The fight is on against the Trump agenda in places where it matters most—in towns like Canton, Mississippi, population 13,189. So that is where Bernie Sanders will be headed on Saturday.

He’ll be joining local autoworkers, actor Danny Glover, and NAACP President Cornell William Brooks in the “March on Mississippi,” which seeks to highlight abuses of worker rights and civil rights at the local Nissan Motor Company vehicle assembly facility. Organizers of the march expect it to be one of the largest Mississippi has seen in years.

The mission is an urgent one, as it will highlight unsafe working conditions and mistreatment of workers at the plant where roughly 80 percent of the 5,000 workers are African-Americans. The march will call on Nissan to stop resisting union organizing efforts and allow a free and fair vote on whether workers can exercise their right to organize and collectively bargain.

“I am proud to join in fighting to give workers at Nissan’s Canton, Mississippi, plant the justice, dignity and the right to join a union that they deserve,” says Sanders, whose 2016 presidential bid has made him one of the most identifiable champions of labor rights in the United States. “Nissan has union representation at 42 out of its 45 plants around the world. The American South should not be treated differently.”

Organized by the Mississippi Alliance for Fairness at Nissan (MAFFAN), a coalition of civil-rights leaders, clergy and labor activists, the march is being backed by the new national Good Jobs Defenders coalition, which includes the Change to Win, the Communications Workers of America and National Nurses United unions, Bend the Arc Jewish Action, Patriotic Millionaires, CREDO, and the Our Revolution movement that grew out of the Sanders campaign.

“There is a war on workers in America today, and we must stand up and fight back against companies that are willing to sacrifice the rights and safety of their workers to turn a profit,” says Joseph Geevarghese of Good Jobs Defenders, who objected to the used of federal dollars to aid multinational corporations that depress rather than raise wages. “When those companies are receiving billions in taxpayer dollars to operate, the federal government should intervene to guarantee good jobs, living wages, and worker rights from companies we as taxpayers are subsidizing.”

The March on Mississippi is part of the new wave of marches, rallies, protests, and organizing drives that will not merely resist Trump but also resist the austerity policies of national politicians like House Speaker Paul Ryan and the failed economic policies of Republican governors who attack unions and living-wage initiatives. Linking activists together, the movement message declares: “Workers’ Rights = Civil Rights!”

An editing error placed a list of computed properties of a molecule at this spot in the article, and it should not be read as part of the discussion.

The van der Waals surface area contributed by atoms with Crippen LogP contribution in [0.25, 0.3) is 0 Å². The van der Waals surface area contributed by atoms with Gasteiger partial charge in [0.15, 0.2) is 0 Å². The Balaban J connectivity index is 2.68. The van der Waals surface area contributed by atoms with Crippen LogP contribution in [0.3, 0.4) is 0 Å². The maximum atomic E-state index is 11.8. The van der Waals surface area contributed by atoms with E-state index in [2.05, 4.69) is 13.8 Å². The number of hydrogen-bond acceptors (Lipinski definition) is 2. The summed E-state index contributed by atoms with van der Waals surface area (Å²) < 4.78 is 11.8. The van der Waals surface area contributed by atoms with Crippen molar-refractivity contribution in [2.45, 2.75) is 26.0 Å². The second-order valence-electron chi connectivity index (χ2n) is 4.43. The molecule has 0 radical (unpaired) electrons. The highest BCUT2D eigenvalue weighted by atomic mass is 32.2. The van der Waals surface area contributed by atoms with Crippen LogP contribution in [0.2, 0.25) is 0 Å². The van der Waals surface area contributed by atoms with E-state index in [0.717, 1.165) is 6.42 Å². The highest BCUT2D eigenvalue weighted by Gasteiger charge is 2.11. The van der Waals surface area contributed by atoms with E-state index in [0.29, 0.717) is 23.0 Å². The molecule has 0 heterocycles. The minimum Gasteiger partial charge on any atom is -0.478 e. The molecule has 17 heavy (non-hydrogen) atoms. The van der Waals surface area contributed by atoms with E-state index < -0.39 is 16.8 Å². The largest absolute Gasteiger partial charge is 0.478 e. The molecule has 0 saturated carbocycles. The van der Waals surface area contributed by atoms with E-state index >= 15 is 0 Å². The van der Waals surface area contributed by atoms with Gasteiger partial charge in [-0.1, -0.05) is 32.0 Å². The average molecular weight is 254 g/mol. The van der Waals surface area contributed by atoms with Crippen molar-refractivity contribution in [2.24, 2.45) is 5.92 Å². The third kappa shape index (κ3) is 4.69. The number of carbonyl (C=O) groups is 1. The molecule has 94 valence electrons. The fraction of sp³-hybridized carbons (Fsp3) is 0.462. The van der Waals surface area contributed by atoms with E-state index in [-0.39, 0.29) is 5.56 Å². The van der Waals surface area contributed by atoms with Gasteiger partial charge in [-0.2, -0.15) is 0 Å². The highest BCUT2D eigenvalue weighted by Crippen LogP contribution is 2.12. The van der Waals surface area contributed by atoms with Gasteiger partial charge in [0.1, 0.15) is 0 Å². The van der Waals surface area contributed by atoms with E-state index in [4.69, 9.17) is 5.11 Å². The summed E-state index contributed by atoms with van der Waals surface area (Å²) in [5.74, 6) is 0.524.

Canton was chosen because, as organizers note, “In late 2015, the National Labor Relations Board charged Nissan and a temporary worker agency with violating workers’ rights in Mississippi. The Labor Board found that Nissan unlawfully threatened to close the plant if workers unionize; threatened employees with termination for union activity; and unlawfully interrogated employees. The Labor Board said that Nissan has ‘been interfering with, restraining and coercing employees in the exercise of their rights.’” Organizers also point to the fact that the Occupational Safety and Health Administration has issued multiple citations against Nissan for violations of federal safety and health laws—the most recent of which found that Nissan “did not furnish employment and a place of employment which was free from recognized hazards that were causing or likely to cause death or serious physical harm to employees.”

“People get hurt too often at Nissan and these injuries can rob us of our ability to provide for our families,” explained Ernest Whitfield, a 13-year employee at the Canton plant, where the United Auto Workers union has identified “systematic, prolonged and serious violations of labor rights.”

Danny Glover says the disconnect between Nissan ads promoting the car company and the reality of what happens in its Canton plant brought him to Mississippi to march with the workers and Sanders. “Nissan spends hundreds of millions of dollars a year marketing itself as a socially responsible carmaker, even going so far as to brag about its appeal to African-American car-buyers. Yet behind the scenes, the company is violating the rights of the African-American workforce that makes those cars,” says Glover. “We’re speaking out because Nissan can’t have it both ways, and it’s time for car dealers and customers alike to understand the product they’re selling and buying doesn’t fit the image of what Nissan claims it’s producing.”

It is also time, says Sanders, to stand with Southern workers as they struggle for their rights. “What the workers at the Nissan plant in Mississippi are doing is a courageous and enormously important effort to improve their lives,” says the senator, who joined union picket lines as a presidential candidate and who has kept on marching since the election.